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For Your Garden - December 2011

Native plants provide beauty as well as food and shelter for wildlife. Native species are adapted to the Illinois climate. They require little or no watering and are resistant to drought, insects and most diseases. Because they are perennials, you can welcome their presence year after year. Consider adding a few native plant species to your garden soon!
flowering dogwood (Cornus florida)
Photo © Illinois Department of Natural Resources
The flowering dogwood is a small tree that can reach up to 40 feet in height. It grows naturally in Illinois in woodlands in the southern one-half of the state. Flowering occurs from April through June. The yellow-green flowers are very small and arranged in clusters with each cluster surrounded by four large white bracts that are commonly referred to as petals. Flower buds have a distinctly different shape than leaf buds on this tree. The bark is brown and divided into square-shaped sections. Leaves are arranged oppositely on the stem. Each leaf has a smooth edge, oval shape and pointed tip. Leaves turn shades of red in the fall. The fruits are bright red berries that are a good source of food for wildlife in winter.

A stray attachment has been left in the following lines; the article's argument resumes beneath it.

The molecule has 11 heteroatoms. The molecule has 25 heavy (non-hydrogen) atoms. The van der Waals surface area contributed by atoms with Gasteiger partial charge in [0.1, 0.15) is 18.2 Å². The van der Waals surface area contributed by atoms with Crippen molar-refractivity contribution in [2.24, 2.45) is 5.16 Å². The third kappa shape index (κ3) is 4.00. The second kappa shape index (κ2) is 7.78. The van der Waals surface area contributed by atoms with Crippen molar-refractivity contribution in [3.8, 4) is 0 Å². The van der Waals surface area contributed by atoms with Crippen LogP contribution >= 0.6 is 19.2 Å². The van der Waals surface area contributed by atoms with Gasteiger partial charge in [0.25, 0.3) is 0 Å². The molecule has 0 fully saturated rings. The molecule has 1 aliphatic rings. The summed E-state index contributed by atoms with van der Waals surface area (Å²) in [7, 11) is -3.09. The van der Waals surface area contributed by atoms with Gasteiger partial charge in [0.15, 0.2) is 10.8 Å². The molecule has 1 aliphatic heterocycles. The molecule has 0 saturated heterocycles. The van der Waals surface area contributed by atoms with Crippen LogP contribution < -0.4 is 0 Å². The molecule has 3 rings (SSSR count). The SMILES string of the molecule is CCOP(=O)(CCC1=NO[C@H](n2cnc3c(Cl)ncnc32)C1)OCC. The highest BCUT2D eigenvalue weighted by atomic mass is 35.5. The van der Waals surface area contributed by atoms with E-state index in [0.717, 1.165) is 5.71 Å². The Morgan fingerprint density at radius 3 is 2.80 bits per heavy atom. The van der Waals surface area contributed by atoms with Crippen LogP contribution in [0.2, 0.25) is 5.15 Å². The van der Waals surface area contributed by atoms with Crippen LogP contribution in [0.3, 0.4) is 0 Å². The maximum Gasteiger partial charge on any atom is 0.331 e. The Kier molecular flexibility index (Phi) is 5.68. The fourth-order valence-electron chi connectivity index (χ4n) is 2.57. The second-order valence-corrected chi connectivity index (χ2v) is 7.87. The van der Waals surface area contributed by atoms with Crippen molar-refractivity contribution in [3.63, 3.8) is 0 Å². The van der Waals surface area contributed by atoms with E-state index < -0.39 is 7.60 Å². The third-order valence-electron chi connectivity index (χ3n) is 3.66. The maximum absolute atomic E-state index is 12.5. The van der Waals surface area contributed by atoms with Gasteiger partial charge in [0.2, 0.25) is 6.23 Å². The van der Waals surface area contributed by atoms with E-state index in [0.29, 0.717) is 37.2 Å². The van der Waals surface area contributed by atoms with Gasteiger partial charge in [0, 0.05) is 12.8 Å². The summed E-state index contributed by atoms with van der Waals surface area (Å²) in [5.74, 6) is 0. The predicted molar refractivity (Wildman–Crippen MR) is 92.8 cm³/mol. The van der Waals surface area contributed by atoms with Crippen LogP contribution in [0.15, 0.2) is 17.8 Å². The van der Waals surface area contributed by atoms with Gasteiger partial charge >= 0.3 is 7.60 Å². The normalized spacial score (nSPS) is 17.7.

Classification and taxonomy are based on Mohlenbrock, Robert H. 2014. Vascular flora of Illinois: A field guide. Fourth edition. Southern Illinois University Press, Carbondale. 536 pp.

 Illinois Range


 Native Plant Information

For more information about native Illinois plants, including where to purchase them and planting guides, view the following publications at our publications page. You can access more information on the Schoolyard Habitat Action Grant page, too.